Here are the 14 consonants of Korean. These consonants are later coupled with a vowel to make a block shaped syllable.
Before we get started, I'd like to tell you a little secret: Each consonant above contains a hint about how to pronounce it! When designing Hangeul, King Sejong took into consideration the shape of the mouth when making each sound. Below is an explanation of this system, as well as information on how to write each letter. It is much easier to memorize Hangeul if you practice writing the letters out for yourself. Please make note that the stroke order is quite vital to ensuring legibility, so it is recommended that you learn the proper stroke order right from the beginning to foster good habits. Luckily for us, we can make all 14 consonants by simply adding strokes to 5 consonants in pink. So let's start with those.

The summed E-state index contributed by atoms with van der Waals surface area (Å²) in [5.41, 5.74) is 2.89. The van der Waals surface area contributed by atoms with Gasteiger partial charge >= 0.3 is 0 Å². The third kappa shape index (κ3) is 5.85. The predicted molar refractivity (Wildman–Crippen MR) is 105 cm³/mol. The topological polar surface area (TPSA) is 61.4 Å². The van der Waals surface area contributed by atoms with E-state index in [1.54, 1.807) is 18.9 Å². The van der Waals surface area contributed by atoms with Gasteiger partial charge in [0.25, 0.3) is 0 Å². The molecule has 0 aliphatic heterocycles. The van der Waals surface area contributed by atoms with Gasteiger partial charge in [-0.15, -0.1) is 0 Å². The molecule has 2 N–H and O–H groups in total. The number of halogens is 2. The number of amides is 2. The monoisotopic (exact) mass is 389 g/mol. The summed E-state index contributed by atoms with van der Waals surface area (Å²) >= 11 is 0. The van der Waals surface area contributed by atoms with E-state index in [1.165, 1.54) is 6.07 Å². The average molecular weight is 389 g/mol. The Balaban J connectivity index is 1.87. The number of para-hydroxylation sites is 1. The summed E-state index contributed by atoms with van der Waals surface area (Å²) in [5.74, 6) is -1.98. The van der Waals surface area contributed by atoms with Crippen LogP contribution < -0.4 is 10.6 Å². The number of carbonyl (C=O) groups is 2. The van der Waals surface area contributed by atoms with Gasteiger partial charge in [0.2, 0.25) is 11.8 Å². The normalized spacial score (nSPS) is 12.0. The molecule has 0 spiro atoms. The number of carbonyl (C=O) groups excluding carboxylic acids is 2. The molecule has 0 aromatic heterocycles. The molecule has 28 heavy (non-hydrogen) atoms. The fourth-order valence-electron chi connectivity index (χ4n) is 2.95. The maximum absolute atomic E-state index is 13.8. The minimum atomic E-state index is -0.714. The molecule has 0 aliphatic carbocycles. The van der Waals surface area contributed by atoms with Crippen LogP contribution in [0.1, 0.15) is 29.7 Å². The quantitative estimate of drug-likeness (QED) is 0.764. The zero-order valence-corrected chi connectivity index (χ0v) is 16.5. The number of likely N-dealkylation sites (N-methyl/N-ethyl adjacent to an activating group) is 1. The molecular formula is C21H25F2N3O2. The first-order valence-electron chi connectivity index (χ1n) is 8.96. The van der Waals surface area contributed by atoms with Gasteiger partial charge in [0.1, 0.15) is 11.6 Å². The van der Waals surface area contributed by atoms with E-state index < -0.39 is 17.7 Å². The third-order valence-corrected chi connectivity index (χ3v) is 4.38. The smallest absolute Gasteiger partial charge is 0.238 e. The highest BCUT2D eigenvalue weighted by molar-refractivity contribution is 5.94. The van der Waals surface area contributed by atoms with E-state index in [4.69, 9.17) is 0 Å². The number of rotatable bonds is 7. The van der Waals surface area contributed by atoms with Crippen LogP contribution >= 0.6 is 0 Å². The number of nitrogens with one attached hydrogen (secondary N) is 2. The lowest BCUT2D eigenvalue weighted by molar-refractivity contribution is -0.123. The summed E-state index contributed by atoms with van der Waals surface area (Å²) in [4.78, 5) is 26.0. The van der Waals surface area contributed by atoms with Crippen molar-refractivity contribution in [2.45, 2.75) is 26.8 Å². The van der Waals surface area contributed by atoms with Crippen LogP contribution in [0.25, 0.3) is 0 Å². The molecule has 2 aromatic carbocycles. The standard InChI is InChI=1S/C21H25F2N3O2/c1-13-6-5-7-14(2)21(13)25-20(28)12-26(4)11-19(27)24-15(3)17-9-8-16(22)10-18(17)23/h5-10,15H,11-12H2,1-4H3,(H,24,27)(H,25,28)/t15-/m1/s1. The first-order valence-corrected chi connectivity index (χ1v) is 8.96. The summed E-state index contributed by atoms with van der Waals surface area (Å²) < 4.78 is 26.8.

We have just reviewed the five main consonants. What about the remaining nine? Amazingly, the rest of the consonants are all derived from the ones we've just covered.
||Sound (Approx. to English)
||Between R and L. Pretend you are making an R sound and then push the tip of your tongue
forward a tad.
||B (like English B, but without voicing the sound)
||silent at beginning of syllable, NG (sing) if at ending.
||Similar to J with tongue pressed up behind the teeth
*Please note: These are the official names of the letter, given for your reference (Like the letter "G" is called "gee") These are not very important when beginning, you can learn them slowly over time. Instead focus on what sound each letter produces.
You might notice some words have the same consonant stuck together two times. The sound is very similar to original pronunciation, but it is simply tensed, pronounced more strongly. These sounds also require some listening practice in order to recognize the difference.